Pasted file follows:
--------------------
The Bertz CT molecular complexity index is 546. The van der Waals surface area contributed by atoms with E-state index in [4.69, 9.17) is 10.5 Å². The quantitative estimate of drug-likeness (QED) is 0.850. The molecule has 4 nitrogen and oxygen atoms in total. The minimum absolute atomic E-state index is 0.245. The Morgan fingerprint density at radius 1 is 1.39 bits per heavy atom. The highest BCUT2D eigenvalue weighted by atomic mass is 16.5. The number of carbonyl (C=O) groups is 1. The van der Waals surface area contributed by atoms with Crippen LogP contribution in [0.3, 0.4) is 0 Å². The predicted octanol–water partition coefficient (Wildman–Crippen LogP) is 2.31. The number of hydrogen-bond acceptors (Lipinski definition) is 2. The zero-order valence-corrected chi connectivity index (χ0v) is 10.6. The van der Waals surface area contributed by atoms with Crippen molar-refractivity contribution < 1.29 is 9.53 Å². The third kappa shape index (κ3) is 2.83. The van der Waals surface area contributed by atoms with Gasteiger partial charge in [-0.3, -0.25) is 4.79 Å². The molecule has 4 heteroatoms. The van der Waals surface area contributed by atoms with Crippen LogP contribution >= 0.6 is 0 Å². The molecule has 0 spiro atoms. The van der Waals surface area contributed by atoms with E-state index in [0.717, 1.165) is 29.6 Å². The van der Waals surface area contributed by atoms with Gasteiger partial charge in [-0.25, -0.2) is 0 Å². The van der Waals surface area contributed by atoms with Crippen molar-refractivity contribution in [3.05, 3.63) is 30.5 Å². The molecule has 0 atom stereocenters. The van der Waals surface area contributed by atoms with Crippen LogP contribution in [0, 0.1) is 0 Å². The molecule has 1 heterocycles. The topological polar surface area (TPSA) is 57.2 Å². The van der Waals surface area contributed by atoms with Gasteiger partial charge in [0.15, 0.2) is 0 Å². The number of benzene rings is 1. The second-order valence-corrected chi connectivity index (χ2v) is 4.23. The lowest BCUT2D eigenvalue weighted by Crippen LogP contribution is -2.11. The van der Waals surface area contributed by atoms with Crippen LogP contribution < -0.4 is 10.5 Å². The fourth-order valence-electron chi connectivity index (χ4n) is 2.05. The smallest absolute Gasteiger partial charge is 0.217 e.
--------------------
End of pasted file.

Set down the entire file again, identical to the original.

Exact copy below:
The Bertz CT molecular complexity index is 546. The van der Waals surface area contributed by atoms with E-state index in [4.69, 9.17) is 10.5 Å². The quantitative estimate of drug-likeness (QED) is 0.850. The molecule has 4 nitrogen and oxygen atoms in total. The minimum absolute atomic E-state index is 0.245. The Morgan fingerprint density at radius 1 is 1.39 bits per heavy atom. The highest BCUT2D eigenvalue weighted by atomic mass is 16.5. The number of carbonyl (C=O) groups is 1. The van der Waals surface area contributed by atoms with Crippen LogP contribution in [0.3, 0.4) is 0 Å². The predicted octanol–water partition coefficient (Wildman–Crippen LogP) is 2.31. The number of hydrogen-bond acceptors (Lipinski definition) is 2. The zero-order valence-corrected chi connectivity index (χ0v) is 10.6. The van der Waals surface area contributed by atoms with Crippen molar-refractivity contribution < 1.29 is 9.53 Å². The third kappa shape index (κ3) is 2.83. The van der Waals surface area contributed by atoms with Gasteiger partial charge in [-0.3, -0.25) is 4.79 Å². The molecule has 4 heteroatoms. The van der Waals surface area contributed by atoms with Crippen LogP contribution >= 0.6 is 0 Å². The molecule has 0 spiro atoms. The van der Waals surface area contributed by atoms with E-state index in [0.717, 1.165) is 29.6 Å². The van der Waals surface area contributed by atoms with Gasteiger partial charge in [-0.25, -0.2) is 0 Å². The van der Waals surface area contributed by atoms with Crippen molar-refractivity contribution in [3.05, 3.63) is 30.5 Å². The molecule has 0 atom stereocenters. The van der Waals surface area contributed by atoms with Crippen LogP contribution in [0, 0.1) is 0 Å². The molecule has 1 heterocycles. The topological polar surface area (TPSA) is 57.2 Å². The van der Waals surface area contributed by atoms with Gasteiger partial charge in [0.15, 0.2) is 0 Å². The number of benzene rings is 1. The second-order valence-corrected chi connectivity index (χ2v) is 4.23. The lowest BCUT2D eigenvalue weighted by Crippen LogP contribution is -2.11. The van der Waals surface area contributed by atoms with Crippen LogP contribution < -0.4 is 10.5 Å². The fourth-order valence-electron chi connectivity index (χ4n) is 2.05. The smallest absolute Gasteiger partial charge is 0.217 e.